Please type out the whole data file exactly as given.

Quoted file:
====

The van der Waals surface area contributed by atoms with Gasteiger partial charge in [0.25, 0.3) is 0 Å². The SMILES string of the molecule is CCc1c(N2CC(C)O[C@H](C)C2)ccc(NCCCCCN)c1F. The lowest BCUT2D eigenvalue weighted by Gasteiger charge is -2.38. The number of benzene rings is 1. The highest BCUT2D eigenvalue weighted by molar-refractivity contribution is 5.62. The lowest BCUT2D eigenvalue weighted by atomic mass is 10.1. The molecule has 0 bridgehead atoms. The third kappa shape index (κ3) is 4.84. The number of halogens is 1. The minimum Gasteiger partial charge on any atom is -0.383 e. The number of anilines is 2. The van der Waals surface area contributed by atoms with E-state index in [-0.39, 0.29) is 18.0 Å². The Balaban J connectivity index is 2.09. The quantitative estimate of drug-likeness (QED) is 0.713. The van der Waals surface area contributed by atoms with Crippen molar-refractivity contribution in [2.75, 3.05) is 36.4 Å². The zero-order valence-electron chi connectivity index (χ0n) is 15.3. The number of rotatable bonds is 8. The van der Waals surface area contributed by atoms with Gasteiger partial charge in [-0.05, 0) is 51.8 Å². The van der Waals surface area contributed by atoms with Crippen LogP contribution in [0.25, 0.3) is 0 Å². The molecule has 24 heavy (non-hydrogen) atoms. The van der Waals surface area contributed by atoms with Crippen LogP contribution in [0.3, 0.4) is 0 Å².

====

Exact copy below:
The van der Waals surface area contributed by atoms with Gasteiger partial charge in [0.25, 0.3) is 0 Å². The SMILES string of the molecule is CCc1c(N2CC(C)O[C@H](C)C2)ccc(NCCCCCN)c1F. The lowest BCUT2D eigenvalue weighted by Gasteiger charge is -2.38. The number of benzene rings is 1. The highest BCUT2D eigenvalue weighted by molar-refractivity contribution is 5.62. The lowest BCUT2D eigenvalue weighted by atomic mass is 10.1. The molecule has 0 bridgehead atoms. The third kappa shape index (κ3) is 4.84. The number of halogens is 1. The minimum Gasteiger partial charge on any atom is -0.383 e. The number of anilines is 2. The van der Waals surface area contributed by atoms with E-state index in [-0.39, 0.29) is 18.0 Å². The Balaban J connectivity index is 2.09. The quantitative estimate of drug-likeness (QED) is 0.713. The van der Waals surface area contributed by atoms with Crippen molar-refractivity contribution in [2.75, 3.05) is 36.4 Å². The zero-order valence-electron chi connectivity index (χ0n) is 15.3. The number of rotatable bonds is 8. The van der Waals surface area contributed by atoms with Gasteiger partial charge in [-0.05, 0) is 51.8 Å². The van der Waals surface area contributed by atoms with Crippen LogP contribution in [0.25, 0.3) is 0 Å². The molecule has 24 heavy (non-hydrogen) atoms. The van der Waals surface area contributed by atoms with Crippen LogP contribution in [0.3, 0.4) is 0 Å².